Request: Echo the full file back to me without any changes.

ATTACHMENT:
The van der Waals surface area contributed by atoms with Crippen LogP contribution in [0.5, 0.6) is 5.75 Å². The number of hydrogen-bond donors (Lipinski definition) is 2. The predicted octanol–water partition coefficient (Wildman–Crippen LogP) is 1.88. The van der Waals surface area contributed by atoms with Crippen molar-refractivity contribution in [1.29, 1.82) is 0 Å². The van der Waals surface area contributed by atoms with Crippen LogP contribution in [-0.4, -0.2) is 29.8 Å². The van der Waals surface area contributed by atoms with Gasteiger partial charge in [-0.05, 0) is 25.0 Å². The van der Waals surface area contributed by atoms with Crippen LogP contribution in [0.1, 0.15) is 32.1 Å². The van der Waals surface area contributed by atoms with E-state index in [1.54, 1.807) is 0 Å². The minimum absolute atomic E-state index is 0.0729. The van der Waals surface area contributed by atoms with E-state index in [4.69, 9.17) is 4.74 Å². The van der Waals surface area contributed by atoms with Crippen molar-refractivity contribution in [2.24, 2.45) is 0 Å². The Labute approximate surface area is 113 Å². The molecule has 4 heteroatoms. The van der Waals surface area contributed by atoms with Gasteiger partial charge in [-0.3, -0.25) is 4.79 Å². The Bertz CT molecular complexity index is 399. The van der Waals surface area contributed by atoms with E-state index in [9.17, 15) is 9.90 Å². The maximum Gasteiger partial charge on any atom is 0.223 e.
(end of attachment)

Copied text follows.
The van der Waals surface area contributed by atoms with Crippen LogP contribution in [0.5, 0.6) is 5.75 Å². The number of hydrogen-bond donors (Lipinski definition) is 2. The predicted octanol–water partition coefficient (Wildman–Crippen LogP) is 1.88. The van der Waals surface area contributed by atoms with Crippen molar-refractivity contribution in [1.29, 1.82) is 0 Å². The van der Waals surface area contributed by atoms with Crippen LogP contribution in [-0.4, -0.2) is 29.8 Å². The van der Waals surface area contributed by atoms with Gasteiger partial charge in [-0.05, 0) is 25.0 Å². The van der Waals surface area contributed by atoms with Crippen LogP contribution in [0.1, 0.15) is 32.1 Å². The van der Waals surface area contributed by atoms with E-state index in [1.54, 1.807) is 0 Å². The minimum absolute atomic E-state index is 0.0729. The van der Waals surface area contributed by atoms with E-state index in [4.69, 9.17) is 4.74 Å². The van der Waals surface area contributed by atoms with Crippen molar-refractivity contribution in [2.24, 2.45) is 0 Å². The Labute approximate surface area is 113 Å². The molecule has 4 heteroatoms. The van der Waals surface area contributed by atoms with Gasteiger partial charge in [-0.3, -0.25) is 4.79 Å². The Bertz CT molecular complexity index is 399. The van der Waals surface area contributed by atoms with E-state index in [9.17, 15) is 9.90 Å². The maximum Gasteiger partial charge on any atom is 0.223 e.